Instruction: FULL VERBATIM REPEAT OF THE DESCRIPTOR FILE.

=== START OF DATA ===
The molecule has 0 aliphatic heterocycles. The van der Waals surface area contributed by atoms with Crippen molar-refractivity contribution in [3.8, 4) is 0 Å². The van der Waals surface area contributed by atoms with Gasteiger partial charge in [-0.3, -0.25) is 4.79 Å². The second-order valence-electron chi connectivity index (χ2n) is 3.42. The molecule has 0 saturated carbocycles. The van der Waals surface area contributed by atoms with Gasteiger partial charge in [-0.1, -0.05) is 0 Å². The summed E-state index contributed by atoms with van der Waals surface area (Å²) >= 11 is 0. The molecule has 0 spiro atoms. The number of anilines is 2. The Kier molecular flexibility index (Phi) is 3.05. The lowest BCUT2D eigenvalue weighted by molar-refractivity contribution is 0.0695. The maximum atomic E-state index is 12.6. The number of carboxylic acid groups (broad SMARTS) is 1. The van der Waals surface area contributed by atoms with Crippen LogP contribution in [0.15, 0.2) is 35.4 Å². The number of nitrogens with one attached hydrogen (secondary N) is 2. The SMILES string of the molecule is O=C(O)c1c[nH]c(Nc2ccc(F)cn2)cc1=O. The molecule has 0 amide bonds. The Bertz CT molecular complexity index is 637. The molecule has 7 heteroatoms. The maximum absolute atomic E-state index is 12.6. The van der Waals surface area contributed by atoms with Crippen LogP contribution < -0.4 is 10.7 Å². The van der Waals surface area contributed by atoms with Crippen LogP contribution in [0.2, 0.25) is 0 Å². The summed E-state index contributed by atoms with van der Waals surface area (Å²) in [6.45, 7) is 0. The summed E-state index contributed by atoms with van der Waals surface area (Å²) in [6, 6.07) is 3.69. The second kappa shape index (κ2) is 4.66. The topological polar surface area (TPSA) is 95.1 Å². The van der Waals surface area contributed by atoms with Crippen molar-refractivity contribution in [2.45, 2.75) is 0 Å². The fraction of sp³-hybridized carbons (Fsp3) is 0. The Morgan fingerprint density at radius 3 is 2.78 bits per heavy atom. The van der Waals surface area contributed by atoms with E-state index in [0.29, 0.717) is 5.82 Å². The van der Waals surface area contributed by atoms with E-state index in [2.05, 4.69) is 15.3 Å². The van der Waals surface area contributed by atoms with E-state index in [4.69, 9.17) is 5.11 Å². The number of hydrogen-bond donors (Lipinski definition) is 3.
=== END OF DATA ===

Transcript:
The molecule has 0 aliphatic heterocycles. The van der Waals surface area contributed by atoms with Crippen molar-refractivity contribution in [3.8, 4) is 0 Å². The van der Waals surface area contributed by atoms with Gasteiger partial charge in [-0.3, -0.25) is 4.79 Å². The second-order valence-electron chi connectivity index (χ2n) is 3.42. The molecule has 0 saturated carbocycles. The van der Waals surface area contributed by atoms with Gasteiger partial charge in [-0.1, -0.05) is 0 Å². The summed E-state index contributed by atoms with van der Waals surface area (Å²) >= 11 is 0. The molecule has 0 spiro atoms. The number of anilines is 2. The Kier molecular flexibility index (Phi) is 3.05. The lowest BCUT2D eigenvalue weighted by molar-refractivity contribution is 0.0695. The maximum atomic E-state index is 12.6. The number of carboxylic acid groups (broad SMARTS) is 1. The van der Waals surface area contributed by atoms with Crippen LogP contribution in [0.15, 0.2) is 35.4 Å². The number of nitrogens with one attached hydrogen (secondary N) is 2. The SMILES string of the molecule is O=C(O)c1c[nH]c(Nc2ccc(F)cn2)cc1=O. The molecule has 0 amide bonds. The Bertz CT molecular complexity index is 637. The molecule has 7 heteroatoms. The maximum absolute atomic E-state index is 12.6. The van der Waals surface area contributed by atoms with Crippen LogP contribution < -0.4 is 10.7 Å². The van der Waals surface area contributed by atoms with Crippen LogP contribution in [0.2, 0.25) is 0 Å². The summed E-state index contributed by atoms with van der Waals surface area (Å²) in [6.45, 7) is 0. The summed E-state index contributed by atoms with van der Waals surface area (Å²) in [6, 6.07) is 3.69. The second kappa shape index (κ2) is 4.66. The topological polar surface area (TPSA) is 95.1 Å². The van der Waals surface area contributed by atoms with Crippen molar-refractivity contribution in [2.45, 2.75) is 0 Å². The fraction of sp³-hybridized carbons (Fsp3) is 0. The Morgan fingerprint density at radius 3 is 2.78 bits per heavy atom. The van der Waals surface area contributed by atoms with E-state index in [0.29, 0.717) is 5.82 Å². The van der Waals surface area contributed by atoms with E-state index in [2.05, 4.69) is 15.3 Å². The van der Waals surface area contributed by atoms with E-state index in [4.69, 9.17) is 5.11 Å². The number of hydrogen-bond donors (Lipinski definition) is 3.